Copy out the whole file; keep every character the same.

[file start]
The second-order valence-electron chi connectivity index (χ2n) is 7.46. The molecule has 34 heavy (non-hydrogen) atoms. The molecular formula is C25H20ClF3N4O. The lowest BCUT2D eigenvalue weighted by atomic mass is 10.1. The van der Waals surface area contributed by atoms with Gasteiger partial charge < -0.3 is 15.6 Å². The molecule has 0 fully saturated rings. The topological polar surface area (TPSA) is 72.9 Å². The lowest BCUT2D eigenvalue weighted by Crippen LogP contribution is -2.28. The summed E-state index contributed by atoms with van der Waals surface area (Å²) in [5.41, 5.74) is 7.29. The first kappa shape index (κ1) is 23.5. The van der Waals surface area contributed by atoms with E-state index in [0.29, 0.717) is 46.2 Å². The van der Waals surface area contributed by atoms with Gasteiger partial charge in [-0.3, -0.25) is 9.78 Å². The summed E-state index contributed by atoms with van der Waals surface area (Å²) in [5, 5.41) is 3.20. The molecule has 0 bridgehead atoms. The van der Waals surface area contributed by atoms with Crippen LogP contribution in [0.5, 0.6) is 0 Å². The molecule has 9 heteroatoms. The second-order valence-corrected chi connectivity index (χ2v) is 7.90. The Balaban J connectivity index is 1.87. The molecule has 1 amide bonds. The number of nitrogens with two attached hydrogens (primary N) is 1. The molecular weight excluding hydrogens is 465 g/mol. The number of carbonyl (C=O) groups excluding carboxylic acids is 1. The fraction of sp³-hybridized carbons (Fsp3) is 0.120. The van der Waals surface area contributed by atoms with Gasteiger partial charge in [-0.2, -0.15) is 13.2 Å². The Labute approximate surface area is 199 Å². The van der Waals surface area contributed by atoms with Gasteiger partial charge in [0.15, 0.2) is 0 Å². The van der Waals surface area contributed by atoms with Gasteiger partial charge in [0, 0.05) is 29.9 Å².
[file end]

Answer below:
The second-order valence-electron chi connectivity index (χ2n) is 7.46. The molecule has 34 heavy (non-hydrogen) atoms. The molecular formula is C25H20ClF3N4O. The lowest BCUT2D eigenvalue weighted by atomic mass is 10.1. The van der Waals surface area contributed by atoms with Gasteiger partial charge < -0.3 is 15.6 Å². The molecule has 0 fully saturated rings. The topological polar surface area (TPSA) is 72.9 Å². The lowest BCUT2D eigenvalue weighted by Crippen LogP contribution is -2.28. The summed E-state index contributed by atoms with van der Waals surface area (Å²) in [5.41, 5.74) is 7.29. The first kappa shape index (κ1) is 23.5. The van der Waals surface area contributed by atoms with E-state index in [0.29, 0.717) is 46.2 Å². The van der Waals surface area contributed by atoms with Gasteiger partial charge in [-0.3, -0.25) is 9.78 Å². The summed E-state index contributed by atoms with van der Waals surface area (Å²) in [5, 5.41) is 3.20. The molecule has 0 bridgehead atoms. The van der Waals surface area contributed by atoms with Crippen LogP contribution in [0.5, 0.6) is 0 Å². The molecule has 9 heteroatoms. The second-order valence-corrected chi connectivity index (χ2v) is 7.90. The Balaban J connectivity index is 1.87. The molecule has 1 amide bonds. The number of nitrogens with two attached hydrogens (primary N) is 1. The molecular weight excluding hydrogens is 465 g/mol. The number of carbonyl (C=O) groups excluding carboxylic acids is 1. The fraction of sp³-hybridized carbons (Fsp3) is 0.120. The van der Waals surface area contributed by atoms with Gasteiger partial charge in [-0.2, -0.15) is 13.2 Å². The Labute approximate surface area is 199 Å². The van der Waals surface area contributed by atoms with Gasteiger partial charge in [0.15, 0.2) is 0 Å². The van der Waals surface area contributed by atoms with Gasteiger partial charge in [0, 0.05) is 29.9 Å².